“Look up,” renowned astrophysicist Neil deGrasse Tyson urges.
Now, during World Space Week, planetary scientists are doing just that — and much more.
Though professor Paul Kamoun is on planet Earth, heading the space technology and remote sensing laboratory at Jerusalem College of Technology, his gaze has drifted upward for the past 40 years.
Climate change, drug development and Israel’s moon mission are just three areas that keep his eyes trained on outer space.
With a PhD in earth and planetary sciences from the Massachusetts Institute of Technology, the French-born Kamoun worked on more than 150 projects with NASA, European space agency ESA and French space agency CNES.
He handles international business development for Swiss company SpacePharma, whose miniature made-in-Israel laboratories take advantage of gravity-free outer space for the development of new drugs.
He was also an independent telecommunications consultant for the privately funded SpaceIL Beresheet spacecraft to the moon in April 2019, which crash-landed, and hopes to send an experiment aboard Beresheet 2 in 2024.
Perhaps most urgently, Kamoun is studying the causes and consequences of climate change using satellite imagery.
Who and what are responsible?
It has been documented that mass industry and fossil fuels play a role in consequences such as global warming and polar ice cap melting, Kamoun said.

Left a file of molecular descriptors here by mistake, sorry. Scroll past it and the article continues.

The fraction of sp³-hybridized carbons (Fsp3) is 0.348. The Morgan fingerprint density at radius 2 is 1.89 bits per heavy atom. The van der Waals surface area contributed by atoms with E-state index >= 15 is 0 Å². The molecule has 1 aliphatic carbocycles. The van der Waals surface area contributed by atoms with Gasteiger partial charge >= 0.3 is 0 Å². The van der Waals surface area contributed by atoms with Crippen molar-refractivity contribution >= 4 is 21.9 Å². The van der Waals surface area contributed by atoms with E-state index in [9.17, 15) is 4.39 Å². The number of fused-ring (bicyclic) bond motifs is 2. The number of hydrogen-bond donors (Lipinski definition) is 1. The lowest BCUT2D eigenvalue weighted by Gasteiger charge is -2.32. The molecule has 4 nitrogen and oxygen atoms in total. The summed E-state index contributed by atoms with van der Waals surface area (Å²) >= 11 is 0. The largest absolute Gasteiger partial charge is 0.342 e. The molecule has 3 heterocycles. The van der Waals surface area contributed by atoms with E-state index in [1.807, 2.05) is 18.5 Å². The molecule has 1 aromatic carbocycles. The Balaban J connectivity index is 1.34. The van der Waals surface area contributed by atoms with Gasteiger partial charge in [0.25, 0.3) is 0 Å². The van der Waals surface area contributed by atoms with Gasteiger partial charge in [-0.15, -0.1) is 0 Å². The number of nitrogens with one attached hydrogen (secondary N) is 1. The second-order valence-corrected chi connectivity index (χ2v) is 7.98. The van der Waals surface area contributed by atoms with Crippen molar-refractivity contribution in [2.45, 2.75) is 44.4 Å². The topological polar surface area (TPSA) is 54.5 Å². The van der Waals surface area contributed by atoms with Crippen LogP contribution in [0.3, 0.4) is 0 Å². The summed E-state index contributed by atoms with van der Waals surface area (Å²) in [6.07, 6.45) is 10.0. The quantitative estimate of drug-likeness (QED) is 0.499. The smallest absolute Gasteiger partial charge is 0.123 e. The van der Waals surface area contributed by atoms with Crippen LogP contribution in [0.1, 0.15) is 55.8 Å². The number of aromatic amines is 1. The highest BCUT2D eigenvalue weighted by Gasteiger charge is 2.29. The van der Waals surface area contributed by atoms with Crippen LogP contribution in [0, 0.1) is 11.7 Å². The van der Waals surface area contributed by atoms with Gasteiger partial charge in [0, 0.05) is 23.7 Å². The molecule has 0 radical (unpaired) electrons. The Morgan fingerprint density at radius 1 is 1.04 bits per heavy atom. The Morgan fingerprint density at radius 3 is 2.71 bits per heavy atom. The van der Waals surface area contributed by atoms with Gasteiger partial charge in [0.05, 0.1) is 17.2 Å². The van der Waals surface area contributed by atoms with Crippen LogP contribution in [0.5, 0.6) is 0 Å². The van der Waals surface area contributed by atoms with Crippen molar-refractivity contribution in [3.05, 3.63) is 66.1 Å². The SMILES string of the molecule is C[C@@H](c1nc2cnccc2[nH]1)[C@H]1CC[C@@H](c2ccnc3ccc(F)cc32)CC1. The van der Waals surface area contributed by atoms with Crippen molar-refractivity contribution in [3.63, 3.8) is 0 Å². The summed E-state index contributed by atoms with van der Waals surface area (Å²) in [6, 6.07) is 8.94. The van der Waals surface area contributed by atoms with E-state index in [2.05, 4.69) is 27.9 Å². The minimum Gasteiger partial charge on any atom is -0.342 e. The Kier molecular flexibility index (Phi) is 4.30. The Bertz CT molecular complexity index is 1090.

However, what’s not known is the extent of manmade causes or how they compare to natural causes such as the sun’s cycle, the Earth’s behavior and the interaction between the atmosphere and the ocean.
“There is no doubt that there is global warming. But we don’t have enough data to quantify the causes with scientific accuracy. We need to accumulate about 30 years of satellite data to do that, and we have about 15 years of data so far,” Kamoun said.
“We are not able to say that the contribution of man to global warming is exactly this or that. If we had that data in our hands, all the countries of the world would more likely reach a consensus about what to do,” said Kamoun.
He encourages his students to design next-gen satellites to discover more about the Earth and space, and how to use satellite data to improve our world.